Flying to Jacksonville this afternoon for the COVD meeting, I had the chance to catch up on the type of reading that one most appreciates with a head in the clouds. The wit and wisdom of Adam Ehrlich Sachs (who studied atmospheric science at Harvard) contained in his first book, Inherited Disorders, was captivating — Parable 66 in particular:
A Barossa Valley winemaker, whose prized Shiraz was consistently awarded 98 points by the influential wine critic Robert Parker, was laid low last year with a herniated disc, at which point he reluctantly relinquished control of the vineyard to his son. For over a decade the winemaker had been promising that the vineyard would pass one day to his son, but only now, with the herniation of his disc, did he finally follow through on that pledge.
His reluctance was justified: his son instantly instituted changes at every stage of the winemaking process, from growing to bottling. The famed family Shiraz was altered beyond recognition. The son assured his father that the changes were for the better: they were “innovations”. The father, on the other hand, who had been making Shiraz his way for thirty years, was certain that his son was making unnecessary changes simply to “make his mark”, to demonstrate his autonomy. And the wine, he believed, would suffer for it.
But they awaited the final judgment of Robert Parker’s newsletter. A 99 or 100 would vindicate the son. A 97 or below would vindicate the father. And another 98 would reveal to them the ridiculous, almost ceremonial aspect of their intergenerational conflict, a ritual that had little to do (or so a 98 Robert Parker scored would indicate) with the actual quality of the wine.
The newsletter arrived. They opened it nervously, but were perplexed to find in it no numbers at all. A note explained that control of the newsletter had passed from Robert Parker to his son, David, who had replaced his father’s outmoded numerical rating system with an updated star-based system. “There is no basis of comparison” he wrote, between my dad’s numerical rating system and my star-based system. Our systems are fundamentally incommensurable. There is no common measure. They cannot be converted, they cannot be translated. They do not communicate. Each constitutes its own self-contained, self-consistent, sealed-off world of wine opinion.”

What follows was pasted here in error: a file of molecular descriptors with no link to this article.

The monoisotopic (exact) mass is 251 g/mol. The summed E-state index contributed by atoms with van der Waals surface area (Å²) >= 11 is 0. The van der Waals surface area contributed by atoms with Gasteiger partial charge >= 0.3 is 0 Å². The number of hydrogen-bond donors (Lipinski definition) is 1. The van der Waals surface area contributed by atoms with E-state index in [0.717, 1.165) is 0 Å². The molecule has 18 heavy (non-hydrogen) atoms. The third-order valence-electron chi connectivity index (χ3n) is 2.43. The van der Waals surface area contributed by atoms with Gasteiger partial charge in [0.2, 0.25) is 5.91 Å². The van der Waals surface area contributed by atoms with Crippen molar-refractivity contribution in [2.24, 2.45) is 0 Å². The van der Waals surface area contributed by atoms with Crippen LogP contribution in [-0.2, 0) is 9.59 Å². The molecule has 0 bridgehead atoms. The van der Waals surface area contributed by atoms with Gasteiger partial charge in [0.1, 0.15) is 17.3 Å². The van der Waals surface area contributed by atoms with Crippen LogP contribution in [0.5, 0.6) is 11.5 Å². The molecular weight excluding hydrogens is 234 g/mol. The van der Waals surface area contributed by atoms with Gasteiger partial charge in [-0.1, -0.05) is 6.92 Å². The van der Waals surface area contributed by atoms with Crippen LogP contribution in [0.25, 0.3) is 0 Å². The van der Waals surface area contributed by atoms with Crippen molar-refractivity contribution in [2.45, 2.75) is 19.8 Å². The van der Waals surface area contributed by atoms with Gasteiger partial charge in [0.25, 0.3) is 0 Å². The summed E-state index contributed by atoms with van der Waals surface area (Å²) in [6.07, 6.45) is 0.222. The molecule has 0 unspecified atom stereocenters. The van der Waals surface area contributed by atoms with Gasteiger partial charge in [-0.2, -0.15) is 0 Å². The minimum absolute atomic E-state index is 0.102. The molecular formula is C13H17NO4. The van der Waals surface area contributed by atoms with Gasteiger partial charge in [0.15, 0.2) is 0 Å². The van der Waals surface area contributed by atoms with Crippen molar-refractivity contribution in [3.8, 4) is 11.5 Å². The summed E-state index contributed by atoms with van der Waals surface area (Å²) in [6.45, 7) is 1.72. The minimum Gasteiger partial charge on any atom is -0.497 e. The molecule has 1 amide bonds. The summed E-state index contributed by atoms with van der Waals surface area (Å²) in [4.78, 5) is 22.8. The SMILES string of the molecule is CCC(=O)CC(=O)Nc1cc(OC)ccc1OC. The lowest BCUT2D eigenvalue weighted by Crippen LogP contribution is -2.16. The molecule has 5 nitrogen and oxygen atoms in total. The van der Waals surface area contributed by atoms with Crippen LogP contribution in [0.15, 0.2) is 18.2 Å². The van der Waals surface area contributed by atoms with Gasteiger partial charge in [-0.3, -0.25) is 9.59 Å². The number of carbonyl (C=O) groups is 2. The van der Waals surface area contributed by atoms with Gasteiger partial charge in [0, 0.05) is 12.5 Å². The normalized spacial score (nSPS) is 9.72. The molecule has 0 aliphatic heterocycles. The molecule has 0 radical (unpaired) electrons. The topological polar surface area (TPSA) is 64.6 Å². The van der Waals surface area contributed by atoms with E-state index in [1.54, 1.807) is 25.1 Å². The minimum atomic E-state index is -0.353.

The prized Barossa Valley Shiraz was awarded seven stars by David Parker. How that compares to a Robert Parker score of 98 is unknown. The father and son have no one else to appeal to in order to adjudicate their dispute.
After reading this, one of the first conversations that I had with Laura & Justin Knapp came to mind. When we entered into serious discussions about her purchasing the practice, Dr. Knapp (and Justin, who would serve as the CFO) were very clear about one thing. They noted: “You’ve built a wonderful practice – we don’t want to change a thing, particularly at the outset. We want you and Miriam to mentor us as we build on your legacy.” It was the antithesis of The Family Shiraz.